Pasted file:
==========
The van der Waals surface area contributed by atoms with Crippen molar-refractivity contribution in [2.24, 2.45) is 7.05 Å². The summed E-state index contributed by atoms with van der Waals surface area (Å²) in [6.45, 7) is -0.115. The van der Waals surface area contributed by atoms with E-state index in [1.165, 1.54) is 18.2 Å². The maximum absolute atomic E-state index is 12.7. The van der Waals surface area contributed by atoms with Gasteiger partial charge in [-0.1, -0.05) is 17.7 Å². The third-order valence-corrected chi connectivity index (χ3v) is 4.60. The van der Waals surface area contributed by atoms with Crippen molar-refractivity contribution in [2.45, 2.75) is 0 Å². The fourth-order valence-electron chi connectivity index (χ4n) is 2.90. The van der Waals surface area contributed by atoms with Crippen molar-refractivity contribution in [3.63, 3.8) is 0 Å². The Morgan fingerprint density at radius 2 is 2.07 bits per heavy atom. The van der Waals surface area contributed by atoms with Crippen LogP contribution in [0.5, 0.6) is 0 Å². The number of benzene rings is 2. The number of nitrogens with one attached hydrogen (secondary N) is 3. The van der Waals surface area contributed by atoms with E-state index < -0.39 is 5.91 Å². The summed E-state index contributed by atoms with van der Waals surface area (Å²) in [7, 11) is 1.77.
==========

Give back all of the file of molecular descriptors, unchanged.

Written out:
The van der Waals surface area contributed by atoms with Crippen molar-refractivity contribution in [2.24, 2.45) is 7.05 Å². The summed E-state index contributed by atoms with van der Waals surface area (Å²) in [6.45, 7) is -0.115. The van der Waals surface area contributed by atoms with E-state index in [1.165, 1.54) is 18.2 Å². The maximum absolute atomic E-state index is 12.7. The van der Waals surface area contributed by atoms with Gasteiger partial charge in [-0.1, -0.05) is 17.7 Å². The third-order valence-corrected chi connectivity index (χ3v) is 4.60. The van der Waals surface area contributed by atoms with Crippen molar-refractivity contribution in [2.45, 2.75) is 0 Å². The fourth-order valence-electron chi connectivity index (χ4n) is 2.90. The van der Waals surface area contributed by atoms with Crippen molar-refractivity contribution in [3.63, 3.8) is 0 Å². The Morgan fingerprint density at radius 2 is 2.07 bits per heavy atom. The van der Waals surface area contributed by atoms with Crippen LogP contribution in [0.5, 0.6) is 0 Å². The number of benzene rings is 2. The number of nitrogens with one attached hydrogen (secondary N) is 3. The van der Waals surface area contributed by atoms with E-state index < -0.39 is 5.91 Å². The summed E-state index contributed by atoms with van der Waals surface area (Å²) in [7, 11) is 1.77.